Born in Yorkton, Saskatchewan, but his tenth living in Winnipeg, Manitoba is singer-songwriter Dave McLean for more than thirty years a member of the Canadian blues scene. Through the plates from his brother as a teenager he discovered the blues music. In 1969 the two brothers travel to Toronto at the Mariposa Folk Festival, where they are introduced to singer John P. Hammond, who gave him some initial guitar instruction.

McLean began his musical career at the Regina Folk Club, where his mother worked as a volunteer in the kitchen. Here he meets Colin James, who was the producer of his album "For The Blues ... 'Always'' (1998). McLean's debuted earlier "Muddy Waters For President" (1989). In 1998 he performs with Tim Williams during the Calgary Folk Music Festival.

On his album "Blues from the Middle" (2003) Sue Foley and Duke Robillard told the guests. "Faded But Not Gone" came out in 2014 debut on Black Hen Music. This album worked Colin Linden, Colin James, Kevin McKendree, Ann and Regina McCrary it.

Big Dave McLean's sixth album is called "Better The Devil You Know." It is again the familiar names who participated: multi-instrumentalist / producer Steve Dawson, drummer Gary Craig, bassist Jon Dymond, pianist Kevin McKendree, violinist Fats Kaplan and backing singers Ann and Regina McCrary.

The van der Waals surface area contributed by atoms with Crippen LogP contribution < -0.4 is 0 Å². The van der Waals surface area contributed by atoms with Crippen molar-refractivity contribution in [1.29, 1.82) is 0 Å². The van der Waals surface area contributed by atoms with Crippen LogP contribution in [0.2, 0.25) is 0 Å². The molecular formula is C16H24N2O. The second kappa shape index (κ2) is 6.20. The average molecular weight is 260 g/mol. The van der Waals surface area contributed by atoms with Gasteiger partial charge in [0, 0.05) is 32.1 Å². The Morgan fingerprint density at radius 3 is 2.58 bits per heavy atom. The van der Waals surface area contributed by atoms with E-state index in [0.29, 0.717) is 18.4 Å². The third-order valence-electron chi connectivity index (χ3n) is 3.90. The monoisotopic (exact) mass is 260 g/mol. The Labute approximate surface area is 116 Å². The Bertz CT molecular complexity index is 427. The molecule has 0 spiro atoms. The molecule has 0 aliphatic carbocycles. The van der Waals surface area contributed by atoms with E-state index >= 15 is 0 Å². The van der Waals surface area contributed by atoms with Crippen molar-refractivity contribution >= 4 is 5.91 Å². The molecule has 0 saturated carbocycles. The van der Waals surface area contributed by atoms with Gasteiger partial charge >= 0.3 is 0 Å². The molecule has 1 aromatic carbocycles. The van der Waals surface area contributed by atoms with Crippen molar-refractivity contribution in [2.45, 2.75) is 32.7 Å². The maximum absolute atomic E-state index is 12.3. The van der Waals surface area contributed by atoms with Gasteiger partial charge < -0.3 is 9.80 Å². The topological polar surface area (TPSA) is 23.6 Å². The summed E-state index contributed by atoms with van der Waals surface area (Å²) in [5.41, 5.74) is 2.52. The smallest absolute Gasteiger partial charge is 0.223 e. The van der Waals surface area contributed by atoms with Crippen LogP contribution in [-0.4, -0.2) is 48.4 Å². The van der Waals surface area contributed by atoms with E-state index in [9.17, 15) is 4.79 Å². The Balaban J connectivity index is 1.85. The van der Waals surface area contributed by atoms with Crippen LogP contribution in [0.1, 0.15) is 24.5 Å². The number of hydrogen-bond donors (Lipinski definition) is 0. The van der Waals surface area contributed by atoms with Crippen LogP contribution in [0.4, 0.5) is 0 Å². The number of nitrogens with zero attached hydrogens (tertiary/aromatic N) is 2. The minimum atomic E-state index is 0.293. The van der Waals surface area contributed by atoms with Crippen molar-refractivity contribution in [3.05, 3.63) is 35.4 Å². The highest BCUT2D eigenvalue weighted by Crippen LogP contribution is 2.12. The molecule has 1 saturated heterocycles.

Outside songs McLean brings extensive tribute to his predecessors. Blind Willie Johnson's "You'll Need Somebody On Your Bond" is a gospel which he vocally supported by the sisters McCrary. Another traditional Johnny Shine's "Pet Rabbit". It's a song he all the way in the style of the 30's and with which he closes the album. "Talk About a Revelation" is an original song, inspired by the terrorist attacks in Paris. McLean sings very emotional about people working together for peace. The first Muddy Waters' cover is "You Can not Lose What You Is not Never Had". McLean's version is very sincere. He is very handsome on piano by Kevin McKendree. The second Muddy song "Deep Down in Florida" is one of the two pure Delta blues songs on the album. B. B. Gordon McLean's deceased bassist cherished this number. In "Angeline," a country blues song about the already mentioned Blind Willie Johnson, Johnson complains when he leaves his wife with "nothing but the blues." The second Delta blues song is "The Side of the Road". It is a song by Steve Dawson (vs. banjo guitar) Delta blues man Skip James. "Where the Music Comes From" is a swampy song McLean wrote after his visit to Clarksdale, MS, where they ran a documentary about him. In "Old Time Religion" sing Ann and Regina McCrary again the choirs and "Swingin 'On Heaven's Gate" is a country gospel, led by mandolin Dawson. McLean wrote the song in 2000, a good friend after the death of his father.

Larry LeBlanc of the renowned Billboard magazine wrote about Dave McLean: "Dave HAS done more to shape western Canada's blues scene than perhaps any other artist ..." What should I add on to say himself. "Better the Devil You Know" is my blues album of the week!